The Cost of Grace
Read Psalm 51:16-17
Grace is not a license to sin more. Grace should compel us to stop sinning. Even though God is merciful, sin is serious and restoration is costly. Because of this, your sin should break you. It should deeply sadden you. Your sin offends God and cost his Son everything. The story of David’s sin reminds us of just how much the grace of God actually cost.
David deserved to die because of his sin. In fact, David should have died. In David’s prayer for restoration that we looked at yesterday, David asks God to give him a new heart. He asks God to make it as if he had never sinned. David knew though that God has to punish sin because God is a just God. So, in order for David to be restored, someone else had to die in his place. This is a sobering thought. It is the same for you, in order for you to be forgiven of your sin and restored, someone had to die in your place.
For David, he experiences the cost of God’s grace in the most personal way possible. After David was confronted about his adultery and murder by Nathan, he confesses that he has sinned before God and this is how the story goes in 2 Samuel 12:13-14, “David said to Nathan, ‘I have sinned against the Lord.’ And Nathan said to David, ‘The Lord also has put away your sin; you shall not die. Nevertheless, because by this deed you have utterly scorned the Lord, the child who is born to you shall die.’” Did you catch that? God showed David mercy. You would think this would be a reason for immediate praise! But it isn’t! The way God chose to show grace to David was by placing the consequence of his sin on the son he was about to have with Bathsheba. Grace just cost David his son! And mind you, David’s son hasn’t even been born yet! His son is innocent! This isn’t fair!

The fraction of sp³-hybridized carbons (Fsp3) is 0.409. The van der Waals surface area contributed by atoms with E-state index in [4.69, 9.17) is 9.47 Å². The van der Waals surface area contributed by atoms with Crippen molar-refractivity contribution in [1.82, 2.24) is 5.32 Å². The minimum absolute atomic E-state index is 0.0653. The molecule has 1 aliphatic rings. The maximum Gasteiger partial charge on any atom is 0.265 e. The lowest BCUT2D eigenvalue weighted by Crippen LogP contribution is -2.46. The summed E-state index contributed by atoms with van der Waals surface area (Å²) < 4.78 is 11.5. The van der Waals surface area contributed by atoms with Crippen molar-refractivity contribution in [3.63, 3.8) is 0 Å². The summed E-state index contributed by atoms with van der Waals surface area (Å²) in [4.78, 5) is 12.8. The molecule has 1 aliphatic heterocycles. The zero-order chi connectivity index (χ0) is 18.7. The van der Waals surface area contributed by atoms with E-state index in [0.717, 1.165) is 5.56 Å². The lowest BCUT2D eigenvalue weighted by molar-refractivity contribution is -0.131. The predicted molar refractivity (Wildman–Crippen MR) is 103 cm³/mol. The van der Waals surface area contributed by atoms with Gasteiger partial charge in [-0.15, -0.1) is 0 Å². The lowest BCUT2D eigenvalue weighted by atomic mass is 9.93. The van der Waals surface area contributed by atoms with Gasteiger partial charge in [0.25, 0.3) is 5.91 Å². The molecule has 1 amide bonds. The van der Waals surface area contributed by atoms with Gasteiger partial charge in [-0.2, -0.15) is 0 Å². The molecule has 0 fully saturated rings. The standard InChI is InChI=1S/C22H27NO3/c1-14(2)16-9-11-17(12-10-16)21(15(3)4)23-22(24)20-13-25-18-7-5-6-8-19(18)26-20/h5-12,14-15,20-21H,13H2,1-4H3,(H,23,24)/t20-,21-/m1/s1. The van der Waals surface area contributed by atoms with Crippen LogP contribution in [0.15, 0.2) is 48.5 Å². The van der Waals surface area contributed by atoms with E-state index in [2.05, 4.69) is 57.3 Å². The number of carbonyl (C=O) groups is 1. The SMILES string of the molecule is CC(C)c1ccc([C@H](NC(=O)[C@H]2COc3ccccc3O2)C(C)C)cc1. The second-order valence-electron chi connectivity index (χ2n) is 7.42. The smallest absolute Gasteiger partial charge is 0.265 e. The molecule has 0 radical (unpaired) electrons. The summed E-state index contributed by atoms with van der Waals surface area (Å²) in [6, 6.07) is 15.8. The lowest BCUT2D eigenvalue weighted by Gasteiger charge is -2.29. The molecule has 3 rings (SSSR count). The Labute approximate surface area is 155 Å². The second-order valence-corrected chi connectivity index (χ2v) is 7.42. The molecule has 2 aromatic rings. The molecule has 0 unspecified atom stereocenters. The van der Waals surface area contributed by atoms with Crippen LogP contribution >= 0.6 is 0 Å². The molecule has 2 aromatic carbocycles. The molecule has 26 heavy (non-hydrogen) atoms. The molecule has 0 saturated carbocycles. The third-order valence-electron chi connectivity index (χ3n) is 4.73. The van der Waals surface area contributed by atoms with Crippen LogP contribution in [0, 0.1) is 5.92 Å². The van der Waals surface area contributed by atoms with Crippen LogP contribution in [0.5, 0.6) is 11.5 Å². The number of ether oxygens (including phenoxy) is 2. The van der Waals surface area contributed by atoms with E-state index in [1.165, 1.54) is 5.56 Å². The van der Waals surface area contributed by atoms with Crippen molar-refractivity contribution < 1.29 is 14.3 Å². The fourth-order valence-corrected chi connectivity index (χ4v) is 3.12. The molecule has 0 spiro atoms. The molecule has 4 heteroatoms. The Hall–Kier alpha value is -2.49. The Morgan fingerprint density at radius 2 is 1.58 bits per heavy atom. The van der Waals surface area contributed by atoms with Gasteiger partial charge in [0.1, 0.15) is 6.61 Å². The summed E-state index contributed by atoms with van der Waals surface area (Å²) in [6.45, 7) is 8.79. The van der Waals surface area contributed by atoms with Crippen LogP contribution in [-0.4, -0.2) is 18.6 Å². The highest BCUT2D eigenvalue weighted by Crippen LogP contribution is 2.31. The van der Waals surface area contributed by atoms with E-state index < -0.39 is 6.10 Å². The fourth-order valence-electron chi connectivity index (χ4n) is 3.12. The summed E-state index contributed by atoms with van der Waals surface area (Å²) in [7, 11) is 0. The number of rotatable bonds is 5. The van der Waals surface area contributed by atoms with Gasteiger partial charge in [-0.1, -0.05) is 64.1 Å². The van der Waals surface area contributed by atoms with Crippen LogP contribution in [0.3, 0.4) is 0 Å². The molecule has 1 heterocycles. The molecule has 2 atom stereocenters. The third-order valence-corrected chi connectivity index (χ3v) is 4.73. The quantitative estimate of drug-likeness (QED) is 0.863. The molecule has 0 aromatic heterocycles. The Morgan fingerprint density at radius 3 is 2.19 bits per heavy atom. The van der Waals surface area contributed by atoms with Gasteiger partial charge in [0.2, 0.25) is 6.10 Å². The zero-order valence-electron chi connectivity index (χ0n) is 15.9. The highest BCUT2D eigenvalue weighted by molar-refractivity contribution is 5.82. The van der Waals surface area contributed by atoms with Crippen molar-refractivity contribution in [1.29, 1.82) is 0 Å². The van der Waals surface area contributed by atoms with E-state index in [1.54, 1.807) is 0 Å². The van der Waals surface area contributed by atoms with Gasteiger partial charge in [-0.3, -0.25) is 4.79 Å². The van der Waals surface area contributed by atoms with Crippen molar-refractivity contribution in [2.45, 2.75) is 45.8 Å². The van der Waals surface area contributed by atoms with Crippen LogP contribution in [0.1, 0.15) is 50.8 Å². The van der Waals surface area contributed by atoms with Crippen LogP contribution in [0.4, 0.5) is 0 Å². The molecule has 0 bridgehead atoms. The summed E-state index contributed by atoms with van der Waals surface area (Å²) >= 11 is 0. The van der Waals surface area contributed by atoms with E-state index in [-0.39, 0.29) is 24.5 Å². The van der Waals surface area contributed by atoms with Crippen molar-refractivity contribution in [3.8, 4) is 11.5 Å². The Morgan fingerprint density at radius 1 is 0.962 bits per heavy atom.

No, the cost of grace isn’t fair but the cost of grace is just. In order for God to show David mercy, someone had to die in his place. That someone had to have never sinned. It had to be someone who did not deserve to die. Yes, we are born into sin but David’s son was innocent. He hadn’t yet had the ability to sin.
Understand this, in order for you to be saved from your sin, someone had to die in your place. The person that God chose to die in your place was himself because he was the only one that could bear such a burden. He was perfect in every way. He came and lived the perfect life that you were supposed to live, and died the death that you deserved to die. But then he did one of the most amazing things that we don’t have the power to do; he rose from the grave. Knowing that God died in your place should grieve you. When you think about your sin and price that had to be paid for it to be forgiven, you should feel remorse for what you have done. Remorse is deep regret. Remorse is exactly what we see here in David’s prayer in Psalm 51. David had regret for what he did. And the mercy and grace that God had shown him reminded him of the seriousness of sin and the cost of restoration.
One of the most amazing things about grace is that you don’t have to work for it. Grace is a free gift that God offers to everyone who chooses to surrender their lives to him. Yes, you should mourn over the consequences of your sin. But having grace gives you so many reasons to have joy. In verses 18-19 David recognizes that God doesn’t just want him to be better, God wants him to have a broken heart over his sin. Often our two main responses to our sin are to hide it and to try and fix the problem ourselves. But we can’t, and that is why God sent us Jesus. So when we sin, we are called to confess our sin to God, and turn away from it.
As long as you live on this earth the way it is, you will continue to sin. But you can find joy in grace because no matter how bad you are, grace covers your sin. But remembering what grace cost, should break your heart and cause you to desire sin less and less.